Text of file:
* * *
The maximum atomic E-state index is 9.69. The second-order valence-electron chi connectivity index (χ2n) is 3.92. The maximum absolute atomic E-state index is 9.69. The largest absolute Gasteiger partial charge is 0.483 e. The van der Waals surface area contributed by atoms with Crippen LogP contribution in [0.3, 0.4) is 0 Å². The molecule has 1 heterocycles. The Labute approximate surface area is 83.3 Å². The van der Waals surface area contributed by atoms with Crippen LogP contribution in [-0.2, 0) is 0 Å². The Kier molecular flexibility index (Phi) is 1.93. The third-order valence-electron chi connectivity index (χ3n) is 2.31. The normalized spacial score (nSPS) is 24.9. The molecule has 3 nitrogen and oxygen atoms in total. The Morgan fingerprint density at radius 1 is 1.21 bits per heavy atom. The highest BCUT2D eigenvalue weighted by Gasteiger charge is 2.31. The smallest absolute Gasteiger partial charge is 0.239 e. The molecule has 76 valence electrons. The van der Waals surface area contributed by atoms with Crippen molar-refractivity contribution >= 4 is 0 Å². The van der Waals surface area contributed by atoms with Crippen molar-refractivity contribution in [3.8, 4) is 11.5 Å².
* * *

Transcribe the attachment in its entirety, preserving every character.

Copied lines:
The maximum atomic E-state index is 9.69. The second-order valence-electron chi connectivity index (χ2n) is 3.92. The maximum absolute atomic E-state index is 9.69. The largest absolute Gasteiger partial charge is 0.483 e. The van der Waals surface area contributed by atoms with Crippen LogP contribution in [0.3, 0.4) is 0 Å². The molecule has 1 heterocycles. The Labute approximate surface area is 83.3 Å². The van der Waals surface area contributed by atoms with Crippen LogP contribution in [-0.2, 0) is 0 Å². The Kier molecular flexibility index (Phi) is 1.93. The third-order valence-electron chi connectivity index (χ3n) is 2.31. The normalized spacial score (nSPS) is 24.9. The molecule has 3 nitrogen and oxygen atoms in total. The Morgan fingerprint density at radius 1 is 1.21 bits per heavy atom. The highest BCUT2D eigenvalue weighted by Gasteiger charge is 2.31. The smallest absolute Gasteiger partial charge is 0.239 e. The molecule has 76 valence electrons. The van der Waals surface area contributed by atoms with Crippen molar-refractivity contribution >= 4 is 0 Å². The van der Waals surface area contributed by atoms with Crippen molar-refractivity contribution in [3.8, 4) is 11.5 Å².